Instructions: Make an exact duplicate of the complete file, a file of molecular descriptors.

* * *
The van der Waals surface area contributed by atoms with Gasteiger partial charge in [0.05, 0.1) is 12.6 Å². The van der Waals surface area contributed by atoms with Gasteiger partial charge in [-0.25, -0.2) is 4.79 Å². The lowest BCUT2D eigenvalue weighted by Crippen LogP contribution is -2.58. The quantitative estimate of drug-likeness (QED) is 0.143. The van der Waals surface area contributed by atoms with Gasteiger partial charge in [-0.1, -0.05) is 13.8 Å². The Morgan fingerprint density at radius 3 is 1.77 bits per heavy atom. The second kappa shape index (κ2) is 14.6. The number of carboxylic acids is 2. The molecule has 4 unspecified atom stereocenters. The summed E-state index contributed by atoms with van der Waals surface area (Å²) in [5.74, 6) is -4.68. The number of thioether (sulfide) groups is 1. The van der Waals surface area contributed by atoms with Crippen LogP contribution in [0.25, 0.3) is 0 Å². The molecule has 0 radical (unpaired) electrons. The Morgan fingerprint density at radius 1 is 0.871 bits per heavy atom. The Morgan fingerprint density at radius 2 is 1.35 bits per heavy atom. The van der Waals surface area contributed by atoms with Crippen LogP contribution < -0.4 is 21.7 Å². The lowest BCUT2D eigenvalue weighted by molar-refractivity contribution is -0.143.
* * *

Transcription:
The van der Waals surface area contributed by atoms with Gasteiger partial charge in [0.05, 0.1) is 12.6 Å². The van der Waals surface area contributed by atoms with Gasteiger partial charge in [-0.25, -0.2) is 4.79 Å². The lowest BCUT2D eigenvalue weighted by Crippen LogP contribution is -2.58. The quantitative estimate of drug-likeness (QED) is 0.143. The van der Waals surface area contributed by atoms with Gasteiger partial charge in [-0.1, -0.05) is 13.8 Å². The Morgan fingerprint density at radius 3 is 1.77 bits per heavy atom. The second kappa shape index (κ2) is 14.6. The number of carboxylic acids is 2. The molecule has 4 unspecified atom stereocenters. The summed E-state index contributed by atoms with van der Waals surface area (Å²) in [5.74, 6) is -4.68. The number of thioether (sulfide) groups is 1. The van der Waals surface area contributed by atoms with Crippen LogP contribution in [0.25, 0.3) is 0 Å². The molecule has 0 radical (unpaired) electrons. The Morgan fingerprint density at radius 1 is 0.871 bits per heavy atom. The Morgan fingerprint density at radius 2 is 1.35 bits per heavy atom. The van der Waals surface area contributed by atoms with Crippen LogP contribution < -0.4 is 21.7 Å². The lowest BCUT2D eigenvalue weighted by molar-refractivity contribution is -0.143.